A lot of these moving parts are only now starting to come together. Microsoft, for instance, just enabled PlayReady 3.0 with the Windows 10 Anniversary Update. Nvidia’s Pascal-series GPUs (video cards in Nvidia’s GTX 10-series and its Titan X) support hardware decryption of protected 4K video along with HDCP 2.2 across the entire line. Intel already supports hardware decryption in its 6th-generation Core processors (Skylake), and is building on that support in its upcoming 7th-generation processors (Kaby Lake), which will support 10-bit HEVC, a leading 4K video codec.
“Over the next 12 months is when you’re going to start to see new PCs on the market that are capable of playing this content, because everything’s aligned—the software and the hardware” Frost says.
Still, a handful of hurdles remain before 4K playback becomes commonplace.
Intel, for instance, notes that some streaming providers are requiring support for 10-bit HEVC, which isn’t supported in 6th-generation processors. Also, Intel still isn’t supporting native HDCP 2.2 over HDMI, which means it’s up to PC builders to add this capability through other means.
And even with the hardware and software in place, content is still lagging behind. Intel says 4K streaming from Sony and FandangoNow is on coming, but none of our sources would provide dates or even soft targets when this might happen. (Update: Sony says it will support 4K and HDR streaming on Intel 7th-generation Core processors in the first quarter of 2017.) Netflix and Amazon, meanwhile, wouldn’t comment at all for this story.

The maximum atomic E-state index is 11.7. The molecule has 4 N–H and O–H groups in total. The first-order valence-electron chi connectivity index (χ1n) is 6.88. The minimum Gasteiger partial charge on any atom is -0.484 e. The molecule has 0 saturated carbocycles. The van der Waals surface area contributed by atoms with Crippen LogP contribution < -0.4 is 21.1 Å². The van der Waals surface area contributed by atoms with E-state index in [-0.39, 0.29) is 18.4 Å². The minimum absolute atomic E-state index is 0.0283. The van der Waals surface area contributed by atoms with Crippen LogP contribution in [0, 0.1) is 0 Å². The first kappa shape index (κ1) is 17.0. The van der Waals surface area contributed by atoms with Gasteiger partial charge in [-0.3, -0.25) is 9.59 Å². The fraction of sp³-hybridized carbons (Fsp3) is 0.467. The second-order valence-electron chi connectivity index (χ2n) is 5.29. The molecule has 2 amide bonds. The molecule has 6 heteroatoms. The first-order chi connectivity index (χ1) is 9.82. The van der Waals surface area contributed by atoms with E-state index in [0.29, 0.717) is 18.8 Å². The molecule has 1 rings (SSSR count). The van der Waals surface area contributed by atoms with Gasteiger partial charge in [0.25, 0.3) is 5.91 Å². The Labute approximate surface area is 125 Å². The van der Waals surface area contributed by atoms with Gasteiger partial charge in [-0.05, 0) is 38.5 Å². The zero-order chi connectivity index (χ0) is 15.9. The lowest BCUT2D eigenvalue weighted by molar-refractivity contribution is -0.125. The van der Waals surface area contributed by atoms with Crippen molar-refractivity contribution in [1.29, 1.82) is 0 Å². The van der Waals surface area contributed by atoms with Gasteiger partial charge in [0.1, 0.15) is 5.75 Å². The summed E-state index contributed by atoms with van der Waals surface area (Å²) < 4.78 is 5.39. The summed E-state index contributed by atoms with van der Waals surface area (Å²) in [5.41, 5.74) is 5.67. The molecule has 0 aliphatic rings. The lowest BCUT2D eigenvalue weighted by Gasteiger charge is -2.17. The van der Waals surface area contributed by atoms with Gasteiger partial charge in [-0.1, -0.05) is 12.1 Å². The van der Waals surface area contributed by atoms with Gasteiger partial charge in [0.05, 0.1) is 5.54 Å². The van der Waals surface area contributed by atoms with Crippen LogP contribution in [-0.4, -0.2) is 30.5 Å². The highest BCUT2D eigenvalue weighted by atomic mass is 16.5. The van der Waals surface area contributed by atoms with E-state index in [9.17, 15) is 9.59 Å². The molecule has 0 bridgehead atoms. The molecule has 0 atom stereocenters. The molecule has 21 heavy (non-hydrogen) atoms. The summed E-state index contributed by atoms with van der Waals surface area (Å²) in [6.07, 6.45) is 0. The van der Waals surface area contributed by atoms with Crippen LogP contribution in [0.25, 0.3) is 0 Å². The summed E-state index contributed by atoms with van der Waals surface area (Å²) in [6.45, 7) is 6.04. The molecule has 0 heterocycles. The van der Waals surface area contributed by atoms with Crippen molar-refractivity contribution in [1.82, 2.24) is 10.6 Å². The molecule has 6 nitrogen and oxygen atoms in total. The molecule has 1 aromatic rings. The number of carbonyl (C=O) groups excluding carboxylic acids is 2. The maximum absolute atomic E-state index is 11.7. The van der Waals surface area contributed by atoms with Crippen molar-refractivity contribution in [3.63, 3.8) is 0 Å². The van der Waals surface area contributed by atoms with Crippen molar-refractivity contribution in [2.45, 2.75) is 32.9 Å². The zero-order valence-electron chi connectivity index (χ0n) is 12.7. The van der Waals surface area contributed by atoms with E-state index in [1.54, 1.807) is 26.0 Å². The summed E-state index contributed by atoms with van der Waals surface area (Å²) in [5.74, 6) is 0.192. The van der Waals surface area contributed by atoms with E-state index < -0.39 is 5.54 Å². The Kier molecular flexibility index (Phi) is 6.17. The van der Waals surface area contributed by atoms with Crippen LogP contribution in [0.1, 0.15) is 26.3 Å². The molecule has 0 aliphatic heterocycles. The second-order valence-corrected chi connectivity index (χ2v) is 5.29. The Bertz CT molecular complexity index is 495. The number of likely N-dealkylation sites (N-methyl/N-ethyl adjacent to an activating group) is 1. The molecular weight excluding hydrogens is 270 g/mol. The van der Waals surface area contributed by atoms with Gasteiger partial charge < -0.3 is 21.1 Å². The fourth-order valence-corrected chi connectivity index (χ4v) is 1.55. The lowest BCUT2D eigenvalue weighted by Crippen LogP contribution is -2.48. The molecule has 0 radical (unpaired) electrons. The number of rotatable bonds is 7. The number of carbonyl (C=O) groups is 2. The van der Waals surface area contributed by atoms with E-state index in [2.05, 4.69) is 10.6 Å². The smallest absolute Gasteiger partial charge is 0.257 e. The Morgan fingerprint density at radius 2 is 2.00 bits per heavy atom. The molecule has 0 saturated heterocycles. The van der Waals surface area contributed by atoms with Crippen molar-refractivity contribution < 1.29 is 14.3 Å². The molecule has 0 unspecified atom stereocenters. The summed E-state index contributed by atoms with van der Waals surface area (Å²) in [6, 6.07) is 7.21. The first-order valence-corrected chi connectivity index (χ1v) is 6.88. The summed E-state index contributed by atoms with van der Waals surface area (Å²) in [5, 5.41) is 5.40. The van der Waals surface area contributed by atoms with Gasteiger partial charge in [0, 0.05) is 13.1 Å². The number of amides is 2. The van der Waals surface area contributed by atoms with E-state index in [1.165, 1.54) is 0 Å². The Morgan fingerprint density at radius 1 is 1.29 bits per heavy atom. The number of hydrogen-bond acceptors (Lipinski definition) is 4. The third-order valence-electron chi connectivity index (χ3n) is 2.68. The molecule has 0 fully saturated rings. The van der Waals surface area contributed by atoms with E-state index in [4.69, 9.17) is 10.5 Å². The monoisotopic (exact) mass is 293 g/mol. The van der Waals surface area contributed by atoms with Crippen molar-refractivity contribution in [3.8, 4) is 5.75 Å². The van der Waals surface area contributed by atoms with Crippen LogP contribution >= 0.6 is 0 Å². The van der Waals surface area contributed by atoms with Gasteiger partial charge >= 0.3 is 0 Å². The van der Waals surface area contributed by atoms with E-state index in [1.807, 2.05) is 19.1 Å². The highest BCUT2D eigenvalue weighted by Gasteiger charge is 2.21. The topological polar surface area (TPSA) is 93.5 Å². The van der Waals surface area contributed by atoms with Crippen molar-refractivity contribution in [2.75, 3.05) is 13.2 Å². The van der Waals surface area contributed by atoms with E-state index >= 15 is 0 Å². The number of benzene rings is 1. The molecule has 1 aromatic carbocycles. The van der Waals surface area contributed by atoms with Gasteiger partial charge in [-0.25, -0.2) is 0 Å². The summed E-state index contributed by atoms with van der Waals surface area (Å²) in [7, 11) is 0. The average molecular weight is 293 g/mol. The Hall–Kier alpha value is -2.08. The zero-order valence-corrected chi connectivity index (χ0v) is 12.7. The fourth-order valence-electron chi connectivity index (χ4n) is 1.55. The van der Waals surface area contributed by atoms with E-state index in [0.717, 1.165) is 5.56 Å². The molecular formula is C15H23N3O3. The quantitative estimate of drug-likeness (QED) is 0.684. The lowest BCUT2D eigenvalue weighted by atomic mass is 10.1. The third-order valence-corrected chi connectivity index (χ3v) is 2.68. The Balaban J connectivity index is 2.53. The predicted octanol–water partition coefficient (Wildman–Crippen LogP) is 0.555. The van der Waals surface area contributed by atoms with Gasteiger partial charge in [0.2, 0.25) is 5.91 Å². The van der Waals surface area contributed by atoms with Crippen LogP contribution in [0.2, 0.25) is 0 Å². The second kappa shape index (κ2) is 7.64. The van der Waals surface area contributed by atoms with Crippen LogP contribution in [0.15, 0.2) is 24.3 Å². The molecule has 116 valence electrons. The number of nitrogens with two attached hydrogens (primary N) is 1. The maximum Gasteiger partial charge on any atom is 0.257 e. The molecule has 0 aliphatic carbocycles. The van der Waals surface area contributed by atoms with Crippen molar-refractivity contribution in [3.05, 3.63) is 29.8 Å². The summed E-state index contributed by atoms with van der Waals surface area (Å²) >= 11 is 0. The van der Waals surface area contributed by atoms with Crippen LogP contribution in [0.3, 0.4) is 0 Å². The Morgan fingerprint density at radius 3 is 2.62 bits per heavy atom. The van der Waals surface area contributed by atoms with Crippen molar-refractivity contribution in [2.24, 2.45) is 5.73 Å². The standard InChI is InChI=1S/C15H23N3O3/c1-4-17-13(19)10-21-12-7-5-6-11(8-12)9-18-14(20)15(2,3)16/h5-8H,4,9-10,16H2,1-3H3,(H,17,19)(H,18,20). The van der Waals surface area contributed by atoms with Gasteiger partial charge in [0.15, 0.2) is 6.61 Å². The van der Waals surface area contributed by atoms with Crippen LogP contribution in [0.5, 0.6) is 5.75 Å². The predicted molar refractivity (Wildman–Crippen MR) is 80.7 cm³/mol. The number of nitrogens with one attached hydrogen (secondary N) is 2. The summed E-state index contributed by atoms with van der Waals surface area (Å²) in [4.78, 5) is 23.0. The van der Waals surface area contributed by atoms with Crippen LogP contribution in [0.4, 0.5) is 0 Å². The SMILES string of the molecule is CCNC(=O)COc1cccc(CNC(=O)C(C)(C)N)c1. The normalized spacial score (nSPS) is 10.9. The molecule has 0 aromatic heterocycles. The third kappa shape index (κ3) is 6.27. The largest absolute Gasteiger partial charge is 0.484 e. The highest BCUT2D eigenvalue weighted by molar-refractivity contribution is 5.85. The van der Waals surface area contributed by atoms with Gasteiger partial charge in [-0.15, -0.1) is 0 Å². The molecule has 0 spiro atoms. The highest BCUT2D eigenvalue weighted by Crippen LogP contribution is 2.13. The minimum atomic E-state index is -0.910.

And this statement from Vudu’s head of marketing and merchandising, Amit Balan, isn’t exactly encouraging:
“4K and HDR on PCs is not out of the question—it just depends on when streaming services, the studios, and the device manufacturers can work out all the kinks, from the technical to legal to the experiential. Also, the best experience for 4K and HDR (especially Dolby’s HDR, ‘Dolby Vision’) is with specialized TVs, and there is still a lot of work to be done on that front to expand access to more TVs and set-top boxes, not to mention getting more content available. In short, it’s quite early in the game and HTPCs are not the first devices that the parties are targeting.”
Even if these services do support 4K streaming on PC, there’s still the question of how. As of now, Microsoft’s PlayReady DRM is the only method by which PCs can meet Hollywood’s hardware encryption requirements on Windows 10. That likely means you’ll have to use Windows Store apps or Microsoft’s Edge browser to stream 4K video for the foreseeable future; don’t expect your Kodi add-on for Netflix to get a resolution boost.
What’s an HTPC owner to do?
The harsh reality for home theater PC owners is that if you want Ultra HD in your living room, you’re going to need new hardware. But at least it’s now possible to upgrade with confidence that your machine is future-proof.
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Nvidia GPUs, for instance, should support the full range of protected 4K and HDR content, whenever it arrives, including output to 4K televisions. Intel’s upcoming 7th Generation Core processors should also support all 4K streaming services, though you’ll have to be mindful that whatever device you get supports HDCP 2.2 over HDMI. (Intel’s Skull Canyon NUC mini-PC, which has a 6th Generation Core processor, supports HDCP 2.2, so there’s a decent chance that we’ll see it in future NUCs as well.)
As for software, you’re going to need Windows 10, which means you can’t take Windows Media Center with you (not legitimately, at least).
Frustrating as this may be, it’ll hardly be the first time that anti-piracy measures have left early adopters stranded. Those who bought the first wave of 4K televisions, for instance, are now feeling the pain as many of those devices don’t support HDCP 2.2, rendering them incompatible with 4K UHD playback from game consoles and set-top boxes.
The industry has been aware of this potential pain point for a while, as Microsoft worked to fulfill studios’ wishes through new DRM schemes. It’s only now, with 4K and HDR content popping up for smart TVs and set-top boxes, that PC owners are realizing they’ve been left behind.